Christmas Is A Self-Curated Affair
Media has been a part of the holiday season for centuries. The form may have changed, but the essence of seasonal cheer, religious observance and family ritual have remained pretty much untouched.
When I was a boy in England (some decades ago), the excitement began to mount in earnest only when the double-sized editions of the two guides to holiday TV programming were published -- the TV Times for the commercial channel ITV (note the singular reference) and the Radio Times for BBC 1 and BBC 2 along with Radio 1 through 4. Life was simpler back then.
The presence in our home of these two bumper editions of televisual goodies was made doubly special by the fact that we didn't use them at any time during the rest of the year. In the absence of any electronic TV guide, we relied on the simple listing found in the daily newspaper to tell us what we mostly already knew from our own ingrained viewing habits and of course, word of mouth (some things never change).
We would pore over the details of what was coming to our TV screens and the accompanying features and interviews in order to try and plan at least some of our viewing. It was like peeking into the Christmas stocking in advance.
Of course, all this was back in the days when the kind of content that the BBC and the ITV network produced could only be found within the confines of a traditional broadcast schedule. Although the VHS recorder emerged during my boyhood, it was not something one could buy series for -- although the option to record them as broadcast was always there.
There were no DVD movies or series box sets, no DVRs or on-demand services and no plethora of channels where one could watch syndicated reruns.
Everything was structured around a glorious festival of holiday specials, variety shows, sporting events, movie premieres, movies that were traditionally rolled out at this time of year and kid's holiday specials.
And it was all served up at the times prescribed in the season guide – the one time of year when most of us got to see this far into our entertainment media future and the normal schedule was largely abandoned. Now the holiday season is probably even more interwoven with more media and more content, but the notion of the season having a starting point is largely gone. After all, what signifies the start of the holiday media season in your household now? In mine it's the moment we all sit down together to watch "Elf" -- always on DVD and usually of an afternoon. (It's more indulgent that way.) There's a smattering of other movies that we have to see during the season -- some of them as a family, some of them just for kids -- but always on a DVD at the time of our choosing. But conventional TV is still a major part of our holidays; we just pick and choose from the massively expanded array of options and the means by which we consume.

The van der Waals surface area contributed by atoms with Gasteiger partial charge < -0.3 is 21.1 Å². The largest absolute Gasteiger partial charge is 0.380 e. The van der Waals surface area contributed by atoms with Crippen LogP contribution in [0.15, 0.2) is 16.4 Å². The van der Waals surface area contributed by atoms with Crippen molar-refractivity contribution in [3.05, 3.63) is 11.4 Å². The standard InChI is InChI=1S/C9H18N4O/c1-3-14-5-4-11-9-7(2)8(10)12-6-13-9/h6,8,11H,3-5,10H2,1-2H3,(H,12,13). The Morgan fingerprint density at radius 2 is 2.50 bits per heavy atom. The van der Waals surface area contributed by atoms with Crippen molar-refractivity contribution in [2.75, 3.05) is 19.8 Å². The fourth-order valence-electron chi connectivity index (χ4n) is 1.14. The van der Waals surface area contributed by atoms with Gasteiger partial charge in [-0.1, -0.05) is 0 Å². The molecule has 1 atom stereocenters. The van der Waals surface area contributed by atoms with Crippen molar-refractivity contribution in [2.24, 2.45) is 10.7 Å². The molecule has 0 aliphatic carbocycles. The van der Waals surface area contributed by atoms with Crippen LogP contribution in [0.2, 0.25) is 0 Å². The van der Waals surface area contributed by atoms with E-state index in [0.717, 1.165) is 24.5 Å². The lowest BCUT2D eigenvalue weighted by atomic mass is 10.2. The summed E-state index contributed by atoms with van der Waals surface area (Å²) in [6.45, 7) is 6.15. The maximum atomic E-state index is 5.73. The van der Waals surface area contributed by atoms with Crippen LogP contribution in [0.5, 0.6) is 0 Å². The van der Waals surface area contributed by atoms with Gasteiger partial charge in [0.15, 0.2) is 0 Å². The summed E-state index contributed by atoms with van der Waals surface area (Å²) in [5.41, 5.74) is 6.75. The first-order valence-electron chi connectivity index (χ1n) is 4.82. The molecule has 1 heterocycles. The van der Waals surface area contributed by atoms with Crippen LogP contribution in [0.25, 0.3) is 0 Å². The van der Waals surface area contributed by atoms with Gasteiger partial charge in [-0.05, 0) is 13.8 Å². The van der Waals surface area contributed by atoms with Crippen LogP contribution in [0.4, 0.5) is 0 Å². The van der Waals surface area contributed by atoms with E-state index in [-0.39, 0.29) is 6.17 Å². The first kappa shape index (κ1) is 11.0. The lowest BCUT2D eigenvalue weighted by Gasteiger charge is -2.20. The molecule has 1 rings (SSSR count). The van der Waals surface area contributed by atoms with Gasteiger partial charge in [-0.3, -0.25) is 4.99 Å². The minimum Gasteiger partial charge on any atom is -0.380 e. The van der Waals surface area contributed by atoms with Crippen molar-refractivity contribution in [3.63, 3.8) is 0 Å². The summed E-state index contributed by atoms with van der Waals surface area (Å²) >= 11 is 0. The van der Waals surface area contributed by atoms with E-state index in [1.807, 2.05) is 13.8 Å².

We'll harvest a few "Iron Chef" specials from the cable on-demand service and that will be our evening's viewing. My son and I will hit the game console. My wife will take advantage of some special holiday offers on her Kindle and curl up with a book.
From time to time, someone will be playing "Angry Birds Seasons" – on the phone or the iPad. And there's the array of seasonal music we listen to at no other time of year.
Effectively, the holiday media season has become fragmented. Like the rest of the year, we curate more of our own festive media consumption than ever before -- and it will continue going that way.
Some would say this is a bad thing -- that we've allowed for the dissolution of precious family moments of togetherness and shared enjoyment to be replaced by technology. I don’t hold with this view. It's not just media that is changing but our work and lifestyles, too. The changes in media and our ability to select what we see and when we see it provide a way to remain connected with our loved ones in the same communal fashion that we did when I was a boy.
The difference is now that my son is able to do so in more ways than I ever was and on many more occasions. Never again need he be torn between the "Dr. Who Christmas Special" and time spent socializing with friends and family. Now he gets both (and each one is a social family event).